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How Every Man Became A Rembrandt

Long before Elvis's face first hit black velvet, the guardians of all that is good and serious in American art had something else to bewail. This heresy was called paint-by-numbers, and Dan Robbins was its prophet.

Robbins created the first paint-by-numbers pictures in the late 1940s, then rode the craze through the boom years of the 1950s and the bust of the 1960s.

He was once embarrassed explaining what he did for a living when he met his old art teacher on the street, but Robbins can now look back on the paint-by-numbers phenomenon with pride.

The once-mocked paintings are a hot collectible on eBay, and Robbins, now 79, had the satisfaction of seeing his artworks — completed by others — hanging in the Smithsonian in Washington in 2001 and 2002. He even wrote a book on his creations, "Whatever Happened to Paint-by-Numbers."

So it was with a mixture of vanity and self-deprecating humor that Robbins addressed an audience last week at Intuit: The Center for Intuitive and Outsider Art. One exhibition at the small but influential Chicago gallery, "Outside the Lines: Ordinary Pastimes, Extraordinary Art," celebrates hobbyist art, including paint-by-numbers oils.

Robbins said he had suspicions his artistic career was going to be odd when he first met his eventual employer, Max Klein of now-defunct Palmer Paint Inc. in Detroit. Robbins was several years out of service in World War II, newly married and unemployed when he signed on with Klein to create a children's watercolor set. As they left the building, he noticed a sign on the wall reading "Plant No. 7," and he asked Klein where the other six plants were.

"I look to the future," said Klein, who had no other plants.

Klein eventually got his seven buildings — and an eighth — thanks to what the men concocted two years later, in 1949, inspired by Leonardo de Vinci.

The children's paint sets were selling reasonably well when Klein, noting the increasing leisure time of postwar America, asked Robbins to come up with a way to market the company's paint to adults.

"I remembered hearing that Leonardo used numbered background patterns for his students and apprentices, and I decided to try something like that," Robbins said.

When Klein asked to see a prototype, Robbins said he "stirred together some Picasso, some Bracque and some Robbins" to create "Abstract No. 1," a vaguely Cubist still life.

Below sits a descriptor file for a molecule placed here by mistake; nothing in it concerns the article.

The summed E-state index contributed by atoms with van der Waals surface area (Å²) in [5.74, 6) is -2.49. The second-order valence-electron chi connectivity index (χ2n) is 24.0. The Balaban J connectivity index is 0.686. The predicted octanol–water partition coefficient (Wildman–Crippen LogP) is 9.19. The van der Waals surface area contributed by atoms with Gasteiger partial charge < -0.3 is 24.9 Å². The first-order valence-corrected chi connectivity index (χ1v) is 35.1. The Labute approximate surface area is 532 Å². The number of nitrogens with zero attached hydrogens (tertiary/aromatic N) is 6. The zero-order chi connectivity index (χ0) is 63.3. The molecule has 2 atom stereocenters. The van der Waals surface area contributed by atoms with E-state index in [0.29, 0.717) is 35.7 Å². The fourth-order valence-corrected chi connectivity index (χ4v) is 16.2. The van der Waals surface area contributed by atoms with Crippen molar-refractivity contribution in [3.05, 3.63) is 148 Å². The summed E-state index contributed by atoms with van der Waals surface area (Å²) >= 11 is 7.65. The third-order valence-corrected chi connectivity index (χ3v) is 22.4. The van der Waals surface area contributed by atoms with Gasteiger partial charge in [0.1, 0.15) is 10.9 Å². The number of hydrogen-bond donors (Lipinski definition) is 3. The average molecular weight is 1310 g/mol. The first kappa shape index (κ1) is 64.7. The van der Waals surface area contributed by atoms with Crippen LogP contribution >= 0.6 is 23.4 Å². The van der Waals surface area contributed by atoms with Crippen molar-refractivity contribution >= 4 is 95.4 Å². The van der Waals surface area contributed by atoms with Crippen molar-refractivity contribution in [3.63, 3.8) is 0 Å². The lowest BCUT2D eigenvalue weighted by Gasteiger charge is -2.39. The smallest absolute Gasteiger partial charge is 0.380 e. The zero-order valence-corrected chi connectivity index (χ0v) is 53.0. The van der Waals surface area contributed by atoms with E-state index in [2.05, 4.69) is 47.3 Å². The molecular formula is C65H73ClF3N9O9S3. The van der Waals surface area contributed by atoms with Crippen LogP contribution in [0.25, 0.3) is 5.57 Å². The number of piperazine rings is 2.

"I hate it," Klein said. "Abstracts are for people who call themselves artists, but can't paint worth a damn."

But Klein liked the paint-by-numbers concept and gave Robbins the green light, as long as he could create subjects people "would actually like to paint."

That meant traditional landscapes, dancers and animals — particularly horses, sad-eyed puppies and fuzzy kittens.

"I did the first 30 or 35 subjects myself, then I started farming them out to other artists," Robbins said.

The Craft Master paint-by-numbers kit was born. In the early days, each $2.50 kit contained three pieces of real canvas, printed with lines and numbers, two brushes, a palette, and 20 or so capsules of paint.

Robbins said the first kits used gelatin capsules from a pharmaceutical house to hold the paint, which was pumped into them with an automatic device Klein rigged up from an old grease gun.

Sales were poor at first, but Klein put his faith in an innovative pitch at a 1950 toy show in New York, a single consignment shipment to Macy's and some creative word-of-mouth.

"By the time we got back to Detroit, all we could do was hang on for dear life," Robbins said.

"A beautiful painting the first time you try," trumpeted the ads. "Every man a Rembrandt!"

Craft Master was soon sending out 64-page catalogs. It was producing 50,000 sets a day by 1953 and selling a million a month. Celebrities got hooked on the kits and provided priceless free publicity. Members of President Dwight Eisenhower's administration showed their paint-by-number creations.

Craft Master chose broadcaster Arthur Godfrey, who was recuperating from hip surgery, as the first recipient of its first demure nude kit, which came with a manufacturer's warning: "You can enjoy this in the privacy of your own home."

Craft Master's paint-by-numbers sales peaked at 20 million kits in 1955, and its imitators sold even more. The competition's use of cheaper printed cardboard forced Craft Master to phase out canvas, but the market was already showing signs of saturation.

The fall was just as steep as the rise, Robbins said. By 1957, Craft Master's sales had fallen to 1.5 million, and Klein was forced to sell out.

In retirement, Robbins has found a second career as an expert on his own creation. And just to bring things full circle, he recently finished a painting titled "Abstract No. 2."

By F.N. D'Alessio

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